Skip to main content
The Globe and Mail
Support Quality Journalism
The Globe and Mail
First Access to Latest
Investment News
Collection of curated
e-books and guides
Inform your decisions via
Globe Investor Tools
Just$1.99
per week
for first 24 weeks

Enjoy unlimited digital access
Enjoy Unlimited Digital Access
Get full access to globeandmail.com
Just $1.99 per week for the first 24 weeks
Just $1.99 per week for the first 24 weeks
var select={root:".js-sub-pencil",control:".js-sub-pencil-control",open:"o-sub-pencil--open",closed:"o-sub-pencil--closed"},dom={},allowExpand=!0;function pencilInit(o){var e=arguments.length>1&&void 0!==arguments[1]&&arguments[1];select.root=o,dom.root=document.querySelector(select.root),dom.root&&(dom.control=document.querySelector(select.control),dom.control.addEventListener("click",onToggleClicked),setPanelState(e),window.addEventListener("scroll",onWindowScroll),dom.root.removeAttribute("hidden"))}function isPanelOpen(){return dom.root.classList.contains(select.open)}function setPanelState(o){dom.root.classList[o?"add":"remove"](select.open),dom.root.classList[o?"remove":"add"](select.closed),dom.control.setAttribute("aria-expanded",o)}function onToggleClicked(){var l=!isPanelOpen();setPanelState(l)}function onWindowScroll(){window.requestAnimationFrame(function() {var l=isPanelOpen(),n=0===(document.body.scrollTop||document.documentElement.scrollTop);n||l||!allowExpand?n&&l&&(allowExpand=!0,setPanelState(!1)):(allowExpand=!1,setPanelState(!0))});}pencilInit(".js-sub-pencil",!1); // via darwin-bg var slideIndex = 0; carousel(); function carousel() { var i; var x = document.getElementsByClassName("subs_valueprop"); for (i = 0; i < x.length; i++) { x[i].style.display = "none"; } slideIndex++; if (slideIndex> x.length) { slideIndex = 1; } x[slideIndex - 1].style.display = "block"; setTimeout(carousel, 2500); }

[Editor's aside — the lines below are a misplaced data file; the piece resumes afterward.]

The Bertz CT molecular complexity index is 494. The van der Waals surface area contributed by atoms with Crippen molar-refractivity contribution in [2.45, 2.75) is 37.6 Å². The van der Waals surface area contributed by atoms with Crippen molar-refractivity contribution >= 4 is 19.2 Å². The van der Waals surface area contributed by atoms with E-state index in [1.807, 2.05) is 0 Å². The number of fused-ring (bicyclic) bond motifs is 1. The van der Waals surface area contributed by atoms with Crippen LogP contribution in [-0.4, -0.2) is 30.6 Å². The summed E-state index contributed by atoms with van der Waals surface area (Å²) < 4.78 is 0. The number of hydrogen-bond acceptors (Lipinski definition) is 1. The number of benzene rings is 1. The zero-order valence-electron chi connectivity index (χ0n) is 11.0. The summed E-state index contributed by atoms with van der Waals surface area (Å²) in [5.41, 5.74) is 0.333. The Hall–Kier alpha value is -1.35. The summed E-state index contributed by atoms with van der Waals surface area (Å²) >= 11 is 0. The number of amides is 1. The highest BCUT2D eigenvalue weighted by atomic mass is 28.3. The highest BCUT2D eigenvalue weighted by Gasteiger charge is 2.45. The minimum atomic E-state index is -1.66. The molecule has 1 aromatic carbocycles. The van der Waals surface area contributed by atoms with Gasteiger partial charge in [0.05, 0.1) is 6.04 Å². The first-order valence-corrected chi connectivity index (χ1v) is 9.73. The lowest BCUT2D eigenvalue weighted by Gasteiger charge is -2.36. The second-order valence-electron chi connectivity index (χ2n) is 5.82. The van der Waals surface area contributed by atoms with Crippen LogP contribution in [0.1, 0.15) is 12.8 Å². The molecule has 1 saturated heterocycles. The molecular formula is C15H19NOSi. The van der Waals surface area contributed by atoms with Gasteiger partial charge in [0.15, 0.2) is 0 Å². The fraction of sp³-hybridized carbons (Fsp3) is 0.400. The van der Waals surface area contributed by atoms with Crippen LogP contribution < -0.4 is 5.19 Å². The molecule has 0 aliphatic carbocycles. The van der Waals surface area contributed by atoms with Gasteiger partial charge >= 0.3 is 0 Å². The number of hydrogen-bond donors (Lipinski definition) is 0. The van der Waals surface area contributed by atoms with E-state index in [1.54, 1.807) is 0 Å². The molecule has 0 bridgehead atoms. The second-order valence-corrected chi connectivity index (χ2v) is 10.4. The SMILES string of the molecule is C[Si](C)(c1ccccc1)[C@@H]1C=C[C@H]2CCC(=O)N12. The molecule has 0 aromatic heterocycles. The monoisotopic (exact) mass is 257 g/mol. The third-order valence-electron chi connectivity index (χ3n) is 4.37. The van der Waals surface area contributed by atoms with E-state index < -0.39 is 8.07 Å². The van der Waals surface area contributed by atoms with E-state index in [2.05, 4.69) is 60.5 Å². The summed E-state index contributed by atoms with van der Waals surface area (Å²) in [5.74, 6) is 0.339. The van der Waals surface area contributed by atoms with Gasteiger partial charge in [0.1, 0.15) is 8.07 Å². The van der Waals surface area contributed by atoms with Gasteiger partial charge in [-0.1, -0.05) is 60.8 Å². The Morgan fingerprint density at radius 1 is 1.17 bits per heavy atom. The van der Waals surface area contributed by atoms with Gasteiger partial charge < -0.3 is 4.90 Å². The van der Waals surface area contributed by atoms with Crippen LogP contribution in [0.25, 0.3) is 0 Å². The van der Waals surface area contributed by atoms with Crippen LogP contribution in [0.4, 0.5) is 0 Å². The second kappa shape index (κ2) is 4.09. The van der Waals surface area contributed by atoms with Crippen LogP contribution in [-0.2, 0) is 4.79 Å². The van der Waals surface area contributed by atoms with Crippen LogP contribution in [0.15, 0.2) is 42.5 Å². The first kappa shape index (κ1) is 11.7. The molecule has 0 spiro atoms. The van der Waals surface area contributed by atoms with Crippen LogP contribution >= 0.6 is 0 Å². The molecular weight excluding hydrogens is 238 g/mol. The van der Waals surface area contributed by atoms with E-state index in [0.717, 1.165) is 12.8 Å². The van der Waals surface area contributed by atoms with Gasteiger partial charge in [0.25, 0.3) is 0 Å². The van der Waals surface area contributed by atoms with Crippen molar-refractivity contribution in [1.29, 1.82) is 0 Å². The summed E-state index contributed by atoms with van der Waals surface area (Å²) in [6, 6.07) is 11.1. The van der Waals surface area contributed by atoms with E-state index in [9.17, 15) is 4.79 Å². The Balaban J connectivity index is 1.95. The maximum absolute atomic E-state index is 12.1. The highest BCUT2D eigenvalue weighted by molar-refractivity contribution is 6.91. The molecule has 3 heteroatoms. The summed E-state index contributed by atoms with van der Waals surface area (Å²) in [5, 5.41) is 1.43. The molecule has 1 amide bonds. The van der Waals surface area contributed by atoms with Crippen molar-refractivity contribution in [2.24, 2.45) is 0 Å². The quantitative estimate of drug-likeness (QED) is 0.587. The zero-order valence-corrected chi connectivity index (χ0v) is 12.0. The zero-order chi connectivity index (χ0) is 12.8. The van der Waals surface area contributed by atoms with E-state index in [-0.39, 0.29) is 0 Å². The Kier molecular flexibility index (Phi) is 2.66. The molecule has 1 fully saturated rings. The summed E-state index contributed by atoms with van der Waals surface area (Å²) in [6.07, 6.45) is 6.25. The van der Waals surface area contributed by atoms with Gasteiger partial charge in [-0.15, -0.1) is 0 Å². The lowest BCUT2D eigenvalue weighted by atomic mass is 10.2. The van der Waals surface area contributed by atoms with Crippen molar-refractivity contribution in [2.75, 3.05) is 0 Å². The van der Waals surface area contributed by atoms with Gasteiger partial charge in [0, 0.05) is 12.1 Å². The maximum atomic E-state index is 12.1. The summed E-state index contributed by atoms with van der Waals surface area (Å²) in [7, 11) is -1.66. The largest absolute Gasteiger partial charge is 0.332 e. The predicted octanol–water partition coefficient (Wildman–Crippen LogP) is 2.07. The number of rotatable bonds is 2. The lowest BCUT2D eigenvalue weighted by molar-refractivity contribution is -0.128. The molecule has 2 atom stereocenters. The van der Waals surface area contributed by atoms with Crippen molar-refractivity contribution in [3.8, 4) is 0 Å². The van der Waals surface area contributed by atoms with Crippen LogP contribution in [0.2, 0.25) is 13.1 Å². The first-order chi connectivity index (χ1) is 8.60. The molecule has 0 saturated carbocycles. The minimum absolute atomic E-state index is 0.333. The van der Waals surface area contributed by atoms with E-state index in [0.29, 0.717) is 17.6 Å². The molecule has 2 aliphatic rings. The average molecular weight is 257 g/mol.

An artist’s illustration shows two neutron stars colliding and merging with each other, sending out clouds of material and long bursts of gamma rays. The grid represents space-time being warped by gravitational waves from the collision.

A. SIMMONET/NSF/LIGO/SONOMA STATE UNIVERSITY

Five reasons why astronomers are ecstatic about today's big announcement that the gravitational wave experiment known as LIGO has detected the collision of two neutron stars in a remote galaxy:

1. This marks the first time LIGO has sensed a vibration in space from something other than two black holes merging. Now scientists can use the sensitive LIGO detectors to probe and test their ideas about an entirely new class of phenomena.

2. It's the first time a gravitational signal has been linked to a source that telescopes can see in the sky. Without LIGO, astronomers would likely not have noticed this event, known as a "kilonova." By combining the two kinds of observations, it's possible to get a much more complete picture of a rare but crucial process in our universe.

Story continues below advertisement